Formed by bassist Charlie Haden in 1969 to protest America's war in Vietnam/Indochina, the Liberation Music Orchestra has reconvened roughly every ten years to record musical protest in the face of major injustices. Time/Life: Song for the Whales and Other Beings
was inspired by concern at global ecological destruction, and to that end the music has a pervasive melancholy colored by the LMO's signature lyricism, and broken up by stirring collective and individual passages.
The LMO's personnel has changed significantly over the yearshardly surprising in an occasional enterprise approaching its half centurybut ten of the twelve musicians who played on the previous LMO outing, Not in Our Name
(Verve, 2005) remain, resulting in a familiar band sound that's as keenly felt in Bley's orchestral ensemble notation as it is in the soloing.
Two live tracks recorded at the 2011 Jazz Middleheim Festival in Belgium feature Haden, who would pass away in 2014 before the record's completion; while Steve Swallow
brings his distinctive electric bass sound to the three studio tracks written by Carla Bley
the LMO's pianist and arranger since the first LMO incarnation.
"Blue In Green"the two major colors of planet Earth?is perhaps a tenuous inclusion in otherwise thematically linked compositions, but it's hard to resist Bley's lush, slow-breathing arrangement of this hauntingly beautiful Miles Davis
tune. Michael Rodriguez
stars, but Haden's trademark searching solo and tenor saxophonist Chris Cheek
's poignant response are no less captivating. At song's end, a slightly frail-sounding Haden introduces the band one-by-one.
Fast-forward five years to the studio on Bley's bitter-sweet elegy "Time/Life," and the LMO members, one by one, pay tribute to Haden. Tony Malaby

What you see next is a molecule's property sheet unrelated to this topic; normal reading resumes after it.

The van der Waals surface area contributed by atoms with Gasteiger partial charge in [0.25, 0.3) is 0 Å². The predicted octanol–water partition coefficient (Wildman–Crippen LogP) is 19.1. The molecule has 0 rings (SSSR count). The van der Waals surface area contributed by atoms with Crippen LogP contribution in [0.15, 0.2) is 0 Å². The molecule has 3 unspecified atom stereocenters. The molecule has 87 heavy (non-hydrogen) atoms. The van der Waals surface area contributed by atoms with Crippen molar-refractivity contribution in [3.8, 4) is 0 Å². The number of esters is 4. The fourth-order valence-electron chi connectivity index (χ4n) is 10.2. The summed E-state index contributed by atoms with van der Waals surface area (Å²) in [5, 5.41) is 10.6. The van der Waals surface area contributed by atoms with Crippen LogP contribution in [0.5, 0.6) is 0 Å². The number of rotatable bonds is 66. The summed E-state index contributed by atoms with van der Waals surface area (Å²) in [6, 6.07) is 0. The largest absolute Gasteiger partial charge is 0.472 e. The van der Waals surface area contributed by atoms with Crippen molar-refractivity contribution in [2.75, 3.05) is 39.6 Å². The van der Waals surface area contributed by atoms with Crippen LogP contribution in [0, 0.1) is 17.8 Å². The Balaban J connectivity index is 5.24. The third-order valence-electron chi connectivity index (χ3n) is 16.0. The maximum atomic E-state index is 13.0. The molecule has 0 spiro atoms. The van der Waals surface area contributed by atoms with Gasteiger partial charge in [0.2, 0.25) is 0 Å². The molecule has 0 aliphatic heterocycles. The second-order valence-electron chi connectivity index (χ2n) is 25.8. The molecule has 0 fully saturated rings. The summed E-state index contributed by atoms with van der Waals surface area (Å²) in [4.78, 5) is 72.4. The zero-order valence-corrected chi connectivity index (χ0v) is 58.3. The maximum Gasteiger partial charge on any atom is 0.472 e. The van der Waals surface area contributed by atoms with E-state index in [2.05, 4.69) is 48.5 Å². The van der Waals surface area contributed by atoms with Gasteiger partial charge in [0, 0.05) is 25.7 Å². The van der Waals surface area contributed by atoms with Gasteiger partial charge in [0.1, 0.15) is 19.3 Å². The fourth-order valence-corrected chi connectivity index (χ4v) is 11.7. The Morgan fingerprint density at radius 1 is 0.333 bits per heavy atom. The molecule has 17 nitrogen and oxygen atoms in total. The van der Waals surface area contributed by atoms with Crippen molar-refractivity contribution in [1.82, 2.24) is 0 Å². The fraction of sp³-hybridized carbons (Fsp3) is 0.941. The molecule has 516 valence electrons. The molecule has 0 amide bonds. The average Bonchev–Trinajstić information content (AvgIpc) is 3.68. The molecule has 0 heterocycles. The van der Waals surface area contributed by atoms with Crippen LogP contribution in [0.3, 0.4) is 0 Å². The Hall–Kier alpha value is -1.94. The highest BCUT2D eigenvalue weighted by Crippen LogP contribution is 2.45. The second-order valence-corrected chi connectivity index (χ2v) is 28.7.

's extended tenor solo conveys the great emotional depth of one of Bley's most captivating compositions, with a subsequent series of short solos as tender, final farewells.
Swallow and guitarist Steve Cardenas
(on acoustic) combine in a gentle waltz on "Silent Spring," a reworking of a Bley tune that first appeared on Gary Burton
's A Genuine Tong Funeral
(RCA, 1968). This Spanish-tinged dirge sees Cheek and Rodriguez in expansive form, though the real star is Bley's arrangement, which pits rhythmic pulses and brass voicings in a metronomic call-and-response, as the LMO swells and recedes with all the color and mournful drama of a seasonor a lifepassing.
"Útviklingssang" is another older Bley composition, written in the '70s in response to the impact of dam construction in the north of Norway. Alto saxophonist Loren Stillman
and trombonist Curtis Fowlkes
come to the fore, with strikingly spare accompaniment from the rhythm section. Bley's less-is-more arrangement accentuates the achingly pretty melody of this most affecting blues ballad.
Haden's bow conjures eerily convincing leviathan sonorities on "Song for the Whales," a tune from the great Old and New Dreams quartet of the '70s that, featuring Haden alongside Don Cherry
, Dewey Redman
and Ed Blackwell
, paid tribute to past employer Ornette Coleman
. Driven by Matt Wilson
and Haden in tandem, Malaby's tortured tenor cries scream protest. Haden once again works his wand-like bow to give voice to the whales, closing this live performance with a poignant address to the audience extolling the wonder of existence. "It's so important to remember how precious this life is..." Time/Life
There's likely more LMO live material in the vaults somewhere, but if Time/Life
proves to be the final chapter in the story, then these heartfelt performances will provide a fitting and moving tribute to Haden and his lifelong musical quest to make the world a better place.